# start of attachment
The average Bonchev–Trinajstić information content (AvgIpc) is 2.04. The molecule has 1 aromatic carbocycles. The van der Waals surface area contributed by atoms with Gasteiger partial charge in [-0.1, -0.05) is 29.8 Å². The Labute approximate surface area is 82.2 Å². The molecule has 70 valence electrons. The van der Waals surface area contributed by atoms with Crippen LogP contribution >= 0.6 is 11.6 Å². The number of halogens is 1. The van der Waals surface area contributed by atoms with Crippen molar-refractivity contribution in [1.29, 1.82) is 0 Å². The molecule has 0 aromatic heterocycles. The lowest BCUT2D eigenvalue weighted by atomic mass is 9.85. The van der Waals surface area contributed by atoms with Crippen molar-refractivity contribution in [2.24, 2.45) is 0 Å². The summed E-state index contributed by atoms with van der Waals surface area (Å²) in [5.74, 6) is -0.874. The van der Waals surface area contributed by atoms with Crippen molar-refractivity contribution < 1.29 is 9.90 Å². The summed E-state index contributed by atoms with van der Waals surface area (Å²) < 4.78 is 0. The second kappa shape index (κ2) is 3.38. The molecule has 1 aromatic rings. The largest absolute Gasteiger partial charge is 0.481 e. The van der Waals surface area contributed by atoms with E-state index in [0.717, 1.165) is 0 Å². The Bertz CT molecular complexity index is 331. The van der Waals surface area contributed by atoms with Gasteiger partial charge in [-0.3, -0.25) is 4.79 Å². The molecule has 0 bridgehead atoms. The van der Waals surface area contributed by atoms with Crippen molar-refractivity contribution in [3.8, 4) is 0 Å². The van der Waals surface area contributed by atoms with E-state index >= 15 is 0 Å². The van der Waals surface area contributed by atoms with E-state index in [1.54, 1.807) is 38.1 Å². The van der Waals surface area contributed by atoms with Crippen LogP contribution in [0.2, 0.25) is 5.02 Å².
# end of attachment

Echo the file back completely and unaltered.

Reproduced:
The average Bonchev–Trinajstić information content (AvgIpc) is 2.04. The molecule has 1 aromatic carbocycles. The van der Waals surface area contributed by atoms with Gasteiger partial charge in [-0.1, -0.05) is 29.8 Å². The Labute approximate surface area is 82.2 Å². The molecule has 70 valence electrons. The van der Waals surface area contributed by atoms with Crippen LogP contribution >= 0.6 is 11.6 Å². The number of halogens is 1. The van der Waals surface area contributed by atoms with Crippen molar-refractivity contribution in [1.29, 1.82) is 0 Å². The molecule has 0 aromatic heterocycles. The lowest BCUT2D eigenvalue weighted by atomic mass is 9.85. The van der Waals surface area contributed by atoms with Crippen molar-refractivity contribution in [2.24, 2.45) is 0 Å². The summed E-state index contributed by atoms with van der Waals surface area (Å²) in [5.74, 6) is -0.874. The van der Waals surface area contributed by atoms with Crippen molar-refractivity contribution < 1.29 is 9.90 Å². The summed E-state index contributed by atoms with van der Waals surface area (Å²) < 4.78 is 0. The second kappa shape index (κ2) is 3.38. The molecule has 1 aromatic rings. The largest absolute Gasteiger partial charge is 0.481 e. The van der Waals surface area contributed by atoms with E-state index in [0.717, 1.165) is 0 Å². The Bertz CT molecular complexity index is 331. The van der Waals surface area contributed by atoms with Gasteiger partial charge in [-0.3, -0.25) is 4.79 Å². The molecule has 0 bridgehead atoms. The van der Waals surface area contributed by atoms with Crippen molar-refractivity contribution in [3.8, 4) is 0 Å². The van der Waals surface area contributed by atoms with E-state index >= 15 is 0 Å². The van der Waals surface area contributed by atoms with E-state index in [1.54, 1.807) is 38.1 Å². The van der Waals surface area contributed by atoms with Crippen LogP contribution in [0.2, 0.25) is 5.02 Å².